God, Probability, and Life after Death

An Argument for Human Resurrection

Reddit icon
e-mail icon
Twitter icon
Facebook icon
Google icon
LinkedIn icon
William Hunt
  • Lanham, MD: 
    Lexington Books
    , November
     286 pages.
     For other formats: Link to Publisher's Website.


William Hunt’s God, Probability, and Life After Death: An Argument for Human Resurrection is a book I did not know what to make of. The author describes himself as an “educationist” who boasts a degree in philosophy of religion earned after a career of teaching statistics at GSM London (265). This book reflects his eclectic career containing within itself an amalgamation of mathematics, philosophy, theology, and probability. 

The book itself intends to “present a personal resurrection hypothesis” (xiii). He does this by pulling from his philosophy of religion training while building the foundation on his statistics career. His is an explicitly Christian exercise, something he admits after noting that there are, in fact, other religions and they do have things to say about resurrection (xiv). Jesus in His life and death is a central character in his hypothesis. He argues that “[the] dead person will be resurrected” and that proposition stands on his earlier proposition that God must exist because “Jesus died and was resurrected,” an argument that could consume a book of its own. 

The work has good moments. The first chapter on the nature of God is, for instance, while perhaps lacking in originality quite nuanced in its arguments. I spent so much time though wondering what type of book this was. This is admittedly perhaps not the most important question that should arise out of reading a book whose message is literally a matter of life and death, however, the more I read it the more this book refused to be contained to the various categories I had been trained to know by professional scholars of religion. This book cannot be said to be a work of “religious studies.” It is wholly lacking in objectivity and seeks to do religion rather than analyze religion. It is additionally not quite a work of “theology” and, if it is, it is a theology that smells more akin to Sir Isaac Newton than it is recognizable to contemporary theologians. Furthermore, while I cannot boast to having advanced training in mathematics I cannot imagine that mathematicians or statisticians would own this book as one of their own. The book is perhaps best thought of as a work of “apologetics.” The book itself, however, does not see itself that way. The author, while aware of his Christianity, views this work as written for everyone, not simply as a defense of the faith.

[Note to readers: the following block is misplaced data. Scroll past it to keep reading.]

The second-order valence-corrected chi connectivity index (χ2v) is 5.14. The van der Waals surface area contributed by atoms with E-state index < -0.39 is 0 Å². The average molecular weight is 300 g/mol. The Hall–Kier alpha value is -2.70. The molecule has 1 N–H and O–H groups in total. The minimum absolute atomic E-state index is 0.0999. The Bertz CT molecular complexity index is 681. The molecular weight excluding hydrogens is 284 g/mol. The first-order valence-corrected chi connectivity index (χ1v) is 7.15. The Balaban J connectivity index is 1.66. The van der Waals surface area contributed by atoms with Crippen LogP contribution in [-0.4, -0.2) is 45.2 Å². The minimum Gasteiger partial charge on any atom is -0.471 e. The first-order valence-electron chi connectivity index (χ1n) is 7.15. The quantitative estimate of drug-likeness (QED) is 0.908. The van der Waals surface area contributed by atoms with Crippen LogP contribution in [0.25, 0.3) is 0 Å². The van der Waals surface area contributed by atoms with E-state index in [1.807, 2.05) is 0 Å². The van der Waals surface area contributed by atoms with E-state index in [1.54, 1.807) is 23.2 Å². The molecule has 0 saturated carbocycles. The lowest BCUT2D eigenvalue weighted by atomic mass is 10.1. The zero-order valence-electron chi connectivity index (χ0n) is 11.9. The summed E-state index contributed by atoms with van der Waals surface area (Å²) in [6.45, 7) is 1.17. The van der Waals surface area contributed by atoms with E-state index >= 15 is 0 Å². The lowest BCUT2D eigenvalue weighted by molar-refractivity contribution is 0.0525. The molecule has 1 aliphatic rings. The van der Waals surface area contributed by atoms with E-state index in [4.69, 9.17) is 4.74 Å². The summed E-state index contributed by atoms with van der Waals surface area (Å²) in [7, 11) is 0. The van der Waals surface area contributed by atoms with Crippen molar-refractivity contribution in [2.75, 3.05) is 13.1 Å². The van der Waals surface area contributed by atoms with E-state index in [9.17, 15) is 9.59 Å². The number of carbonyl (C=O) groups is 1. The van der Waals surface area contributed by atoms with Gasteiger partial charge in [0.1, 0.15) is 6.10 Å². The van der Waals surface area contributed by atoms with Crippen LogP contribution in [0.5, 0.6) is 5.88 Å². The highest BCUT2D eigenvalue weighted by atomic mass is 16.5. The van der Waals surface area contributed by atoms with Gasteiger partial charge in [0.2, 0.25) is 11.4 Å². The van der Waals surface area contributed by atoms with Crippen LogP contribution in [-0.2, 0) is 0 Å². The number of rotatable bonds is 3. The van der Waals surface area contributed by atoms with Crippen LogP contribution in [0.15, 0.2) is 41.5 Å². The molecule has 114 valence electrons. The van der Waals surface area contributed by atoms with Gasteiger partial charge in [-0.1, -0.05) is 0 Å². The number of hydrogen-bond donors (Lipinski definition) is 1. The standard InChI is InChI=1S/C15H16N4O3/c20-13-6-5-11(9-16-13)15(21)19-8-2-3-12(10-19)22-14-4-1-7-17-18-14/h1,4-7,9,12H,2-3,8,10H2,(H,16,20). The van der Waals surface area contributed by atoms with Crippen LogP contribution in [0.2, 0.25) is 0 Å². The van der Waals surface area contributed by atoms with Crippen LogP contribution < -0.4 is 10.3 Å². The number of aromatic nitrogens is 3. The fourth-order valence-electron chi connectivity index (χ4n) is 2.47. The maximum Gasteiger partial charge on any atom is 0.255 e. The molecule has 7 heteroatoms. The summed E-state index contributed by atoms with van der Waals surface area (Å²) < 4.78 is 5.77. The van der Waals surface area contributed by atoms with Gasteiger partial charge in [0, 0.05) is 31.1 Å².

Looking beyond this, I was also troubled by the very attempt to marry mathematics and the resurrection. I will admit to coming to this book with my own academic and theological biases, both of which were mild to moderately offended by this undertaking. As an academic, I wanted so desperately for Hunt to follow the rules I knew, to write within the parameters of religious studies or theology. As a  religious person I was unsure about his taking a tenant of faith and treating it as a logical proposition. Faith, as I understand it, is not and does not have to be logical. Christianity itself is founded on the so-called “scandal” of the fallen Messiah who being dead brings the believer to life—who carries the believer against the grain of mortal existence from death to life, as the believer herself, by all outward appearance moves slowly, from life to death. The miracle of the resurrection is its contrast to logic, not its cohesion with it. To be clear, I am not meaning to suggest that faith must be void of reason, I am only suggesting that good theology does not require statistics and, indeed, it may stand more beautifully on its own. 

In the end, therefore, I found myself frustrated rather than convinced by his argumentation. With that said, the book is valuable for the challenge it offers the scholar. What should theology look like? What are appropriate theological questions? What should be the relationship between theology and other disciplines? In this book the scholar is forced to confront these, and other, worthwhile quandaries.

About the Reviewer(s): 

Taylor Kerby is a fulltime educator and graduate of Claremont Graduate Univeristy.  He holds Masters degrees in Religion and Education.

Date of Review: 
November 14, 2018
About the Author(s)/Editor(s)/Translator(s): 

William Hunt is Visiting Research Fellow at Heythrop College.


Reading Religion welcomes comments from AAR members, and you may leave a comment below by logging in with your AAR Member ID and password. Please read our policy on commenting.